This is another excerpt from my historical novel, A Weaver’s Web, set in the UK in the 1810s and 1820s. Benjamin brings home a girl, Charlotte, for dinner. His parents, Henry and Sarah, don’t know she is an orphan, a cripple, and expecting. Ellen, an aunt who isn’t really a true aunt, is to pretend to be her mother …
When it got to eleven o’clock, he [Benjamin] and the driver set off in the carriage to pick up Ellen and Charlotte from Ellen’s house. Benjamin sat up next to Jacob, something he didn’t normally do when Henry was there. As they approached her house, he saw Charlotte waiting outside. He was relieved to see her dress almost touching the ground and her boots couldn’t be seen. The driver stopped the horses and Benjamin jumped down.
‘How are they?’ he said to her.
She was about to hitch up her dress and show him, but he waved to her not to, and poked his thumb over his shoulder in the direction of the driver.
‘Keep them covered, at all times, until you get home.’
Charlotte scrambled aboard, first sitting on the step and then swivelling around and standing up on it, before entering the cabin. Ellen appeared, and fastened the door behind her. She gathered her dress and with some difficulty climbed into the carriage and sat down. Neither had been in a carriage before and they marvelled at the posh interior. Benjamin leapt in and they set off. The women gazed out the windows at the people and traffic and buildings, hardly saying anything.
‘Here’s your two shillings,’ he said to Ellen.
She took it and smiled.
‘And remember you’re Mrs Frawley.’
Within ten minutes, they arrived at the Wakefields’. The carriage pulled up and they got out. Charlotte and Ellen were again awestruck, this time by the house, palatial by their standards. A welcoming party had gathered on the front steps. Benjamin led his guests to his parents and brother and sisters, stopping just in front of them. Ellen and Charlotte stood behind him. But he said nothing, and residents and visitors stared at each other. At last he breathed in, held it a second, and spoke nervously.
‘This is Charlotte, and this is her aunt, Mrs Frawley,’ he said.
There was silence. He could see his father inspecting them. His mother looked as if she wanted to speak, but perhaps didn’t want to be first. And the children were sullen. It was Sarah who finally came forward.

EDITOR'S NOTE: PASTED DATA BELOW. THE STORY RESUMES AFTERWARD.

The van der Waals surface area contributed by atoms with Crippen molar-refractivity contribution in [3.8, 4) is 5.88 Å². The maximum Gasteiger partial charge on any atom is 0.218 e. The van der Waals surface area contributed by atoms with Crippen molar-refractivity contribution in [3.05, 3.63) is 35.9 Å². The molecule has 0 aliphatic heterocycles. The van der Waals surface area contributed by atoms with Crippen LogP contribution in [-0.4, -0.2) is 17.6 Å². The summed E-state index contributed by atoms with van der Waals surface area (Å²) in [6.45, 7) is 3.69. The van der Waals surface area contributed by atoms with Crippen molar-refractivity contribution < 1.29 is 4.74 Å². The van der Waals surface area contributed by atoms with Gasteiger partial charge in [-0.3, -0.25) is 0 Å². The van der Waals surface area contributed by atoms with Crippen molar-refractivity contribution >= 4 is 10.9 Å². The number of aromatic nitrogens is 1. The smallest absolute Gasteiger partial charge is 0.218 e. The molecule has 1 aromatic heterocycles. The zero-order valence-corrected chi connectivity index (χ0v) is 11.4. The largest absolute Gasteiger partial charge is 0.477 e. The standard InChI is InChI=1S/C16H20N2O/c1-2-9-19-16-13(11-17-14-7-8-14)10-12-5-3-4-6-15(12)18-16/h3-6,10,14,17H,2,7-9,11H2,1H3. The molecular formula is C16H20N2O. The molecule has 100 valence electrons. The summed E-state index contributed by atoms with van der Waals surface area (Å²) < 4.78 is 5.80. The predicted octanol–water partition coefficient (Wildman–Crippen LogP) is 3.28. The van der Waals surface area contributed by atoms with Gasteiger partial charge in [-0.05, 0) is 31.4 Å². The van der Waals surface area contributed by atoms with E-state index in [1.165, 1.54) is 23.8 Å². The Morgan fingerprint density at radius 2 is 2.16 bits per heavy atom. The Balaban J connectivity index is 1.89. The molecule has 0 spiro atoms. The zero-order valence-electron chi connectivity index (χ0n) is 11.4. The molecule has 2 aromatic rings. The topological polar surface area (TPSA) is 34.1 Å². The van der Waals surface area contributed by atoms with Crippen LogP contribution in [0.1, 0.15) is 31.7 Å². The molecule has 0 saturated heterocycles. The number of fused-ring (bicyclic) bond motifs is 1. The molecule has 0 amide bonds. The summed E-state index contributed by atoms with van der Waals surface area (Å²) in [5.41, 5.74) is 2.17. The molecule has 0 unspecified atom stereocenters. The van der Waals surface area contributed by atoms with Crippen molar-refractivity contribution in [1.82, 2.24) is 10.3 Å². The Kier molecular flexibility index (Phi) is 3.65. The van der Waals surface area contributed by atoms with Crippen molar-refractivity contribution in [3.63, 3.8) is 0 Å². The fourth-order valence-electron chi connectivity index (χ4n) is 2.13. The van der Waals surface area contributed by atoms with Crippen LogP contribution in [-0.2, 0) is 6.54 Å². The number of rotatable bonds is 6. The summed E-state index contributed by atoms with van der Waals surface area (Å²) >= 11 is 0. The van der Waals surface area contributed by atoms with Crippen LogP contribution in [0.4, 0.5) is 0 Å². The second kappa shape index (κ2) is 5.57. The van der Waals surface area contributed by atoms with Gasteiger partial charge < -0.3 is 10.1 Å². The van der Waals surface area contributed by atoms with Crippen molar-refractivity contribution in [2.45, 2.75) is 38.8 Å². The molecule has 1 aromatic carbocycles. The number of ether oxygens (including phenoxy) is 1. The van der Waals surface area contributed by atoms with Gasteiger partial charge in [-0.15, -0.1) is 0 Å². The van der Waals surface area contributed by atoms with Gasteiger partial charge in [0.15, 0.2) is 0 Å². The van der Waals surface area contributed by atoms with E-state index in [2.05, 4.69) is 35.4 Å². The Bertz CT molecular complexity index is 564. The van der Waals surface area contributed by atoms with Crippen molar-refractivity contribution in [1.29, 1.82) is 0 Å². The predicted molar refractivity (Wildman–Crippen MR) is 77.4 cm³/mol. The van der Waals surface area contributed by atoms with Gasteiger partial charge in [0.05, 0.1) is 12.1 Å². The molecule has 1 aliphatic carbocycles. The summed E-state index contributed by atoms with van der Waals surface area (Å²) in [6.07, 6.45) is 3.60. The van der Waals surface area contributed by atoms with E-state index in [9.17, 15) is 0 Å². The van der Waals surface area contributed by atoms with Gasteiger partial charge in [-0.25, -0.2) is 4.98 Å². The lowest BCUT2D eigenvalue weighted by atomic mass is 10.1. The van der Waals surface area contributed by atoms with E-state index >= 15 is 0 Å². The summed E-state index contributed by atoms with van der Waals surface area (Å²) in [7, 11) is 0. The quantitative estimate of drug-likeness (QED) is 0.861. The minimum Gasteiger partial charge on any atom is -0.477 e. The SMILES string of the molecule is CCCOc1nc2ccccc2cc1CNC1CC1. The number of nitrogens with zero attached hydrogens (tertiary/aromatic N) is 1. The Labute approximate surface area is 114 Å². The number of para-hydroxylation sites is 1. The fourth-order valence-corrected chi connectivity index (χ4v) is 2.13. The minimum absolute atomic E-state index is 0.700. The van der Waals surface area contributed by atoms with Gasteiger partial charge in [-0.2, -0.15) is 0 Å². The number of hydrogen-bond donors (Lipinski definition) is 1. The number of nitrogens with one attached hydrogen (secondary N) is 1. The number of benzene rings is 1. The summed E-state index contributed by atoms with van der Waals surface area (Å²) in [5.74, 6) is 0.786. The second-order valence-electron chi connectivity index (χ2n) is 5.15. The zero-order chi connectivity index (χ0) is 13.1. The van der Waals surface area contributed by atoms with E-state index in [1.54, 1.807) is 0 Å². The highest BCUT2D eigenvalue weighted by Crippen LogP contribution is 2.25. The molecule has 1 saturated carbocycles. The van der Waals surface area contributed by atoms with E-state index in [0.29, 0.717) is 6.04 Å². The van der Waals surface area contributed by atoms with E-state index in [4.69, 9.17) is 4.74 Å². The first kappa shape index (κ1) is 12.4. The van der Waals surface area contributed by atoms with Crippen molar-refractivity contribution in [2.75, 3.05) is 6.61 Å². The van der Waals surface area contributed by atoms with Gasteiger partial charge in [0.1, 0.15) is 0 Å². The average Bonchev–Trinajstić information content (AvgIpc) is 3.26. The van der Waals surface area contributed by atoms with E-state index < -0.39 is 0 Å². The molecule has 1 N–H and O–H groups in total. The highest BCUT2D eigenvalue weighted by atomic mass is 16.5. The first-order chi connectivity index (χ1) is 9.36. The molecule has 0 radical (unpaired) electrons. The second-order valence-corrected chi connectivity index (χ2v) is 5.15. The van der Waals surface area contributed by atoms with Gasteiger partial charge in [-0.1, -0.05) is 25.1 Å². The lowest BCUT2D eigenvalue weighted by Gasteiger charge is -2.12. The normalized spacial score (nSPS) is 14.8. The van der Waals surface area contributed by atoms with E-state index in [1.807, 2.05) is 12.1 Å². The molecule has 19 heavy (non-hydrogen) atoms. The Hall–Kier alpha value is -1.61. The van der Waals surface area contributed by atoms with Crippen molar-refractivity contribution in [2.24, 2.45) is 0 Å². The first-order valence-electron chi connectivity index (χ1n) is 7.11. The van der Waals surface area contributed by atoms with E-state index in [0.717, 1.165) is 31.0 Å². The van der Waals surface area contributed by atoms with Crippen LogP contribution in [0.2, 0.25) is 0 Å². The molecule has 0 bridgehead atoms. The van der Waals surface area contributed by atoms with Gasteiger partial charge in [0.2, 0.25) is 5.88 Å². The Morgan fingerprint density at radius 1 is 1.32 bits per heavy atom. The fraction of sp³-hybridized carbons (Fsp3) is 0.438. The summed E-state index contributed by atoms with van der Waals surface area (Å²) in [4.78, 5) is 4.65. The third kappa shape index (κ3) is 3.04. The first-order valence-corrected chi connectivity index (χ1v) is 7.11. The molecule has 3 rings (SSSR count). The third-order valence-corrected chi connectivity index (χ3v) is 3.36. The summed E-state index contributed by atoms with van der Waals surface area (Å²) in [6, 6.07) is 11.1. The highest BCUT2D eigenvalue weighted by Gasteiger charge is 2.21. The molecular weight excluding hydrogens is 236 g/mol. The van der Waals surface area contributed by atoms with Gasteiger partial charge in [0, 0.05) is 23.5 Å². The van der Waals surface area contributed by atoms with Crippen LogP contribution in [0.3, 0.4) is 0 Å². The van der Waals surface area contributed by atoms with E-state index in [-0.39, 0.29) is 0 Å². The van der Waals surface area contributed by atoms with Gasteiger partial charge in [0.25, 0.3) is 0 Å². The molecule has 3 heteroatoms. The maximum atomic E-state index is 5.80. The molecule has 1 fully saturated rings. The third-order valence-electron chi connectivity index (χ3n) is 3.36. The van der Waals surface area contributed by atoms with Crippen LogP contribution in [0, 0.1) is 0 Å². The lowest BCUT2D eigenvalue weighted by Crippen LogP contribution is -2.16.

‘Won’t you come in,’ she said with a sweeping movement of her arm in the direction of the front door.
(front cover of A Weaver’s Web showing the Peterloo Massacre)
Initially no one moved. Then Benjamin took a couple of steps towards the house. Ellen and Charlotte did the same, but were quite tentative. Their clothes were shabby though clean. Henry, in his Sunday suit, kept staring at the pair, especially at Charlotte, unsure if she was good enough to be keeping company with his son and be seen about town with him. It made her feel uneasy. And he noticed Mrs Frawley’s mouth was caved in and apparently toothless. Fancy arriving at someone’s house for dinner without one’s teeth in, he thought.
Once inside, everyone stood awkwardly in the hallway. Benjamin hoped Charlotte wouldn’t sit on the chair and take off her shoes, like she had done in his dream. Instead, she stood motionless and goggled at the size of the hall and its luxurious furniture and decorations.
Sarah did an apologetic little cough and forced a smile. ‘I’ll see if dinner’s ready.’ She hurried to the kitchen.
Alice saw her and sensed there was a problem. ‘What’s happened, dear?’
‘I think there’s a clash of classes. They’re all standing near the front door. No one’s saying anything. It’s dreadful.’
‘Sit them down at the dining table and tell them roast dinner is coming. That’ll bring a smile to their faces.’
Sarah took them into the dining room and showed them to their seats, Ellen between Charlotte and Benjamin.
‘It’s a roast,’ Sarah said.
There was no reaction. Instead, the children, no longer used to people of lower class appearance, gaped at the visitors. Henry glared uncertainly at Charlotte, then at Benjamin and back at Charlotte. Emily looked at her disapprovingly. Both guests just gazed around the room. Sarah hoped dinner was nearly ready.
– end of excerpt –
My historical novel, A Weaver’s Web, is available at the following sites:
Amazon US: http://www.amazon.com/dp/B00H52SEEK
Amazon UK: https://www.amazon.co.uk/dp/B00H52SEEK
Amazon Australia: https://www.amazon.com.au/dp/B00H52SEEK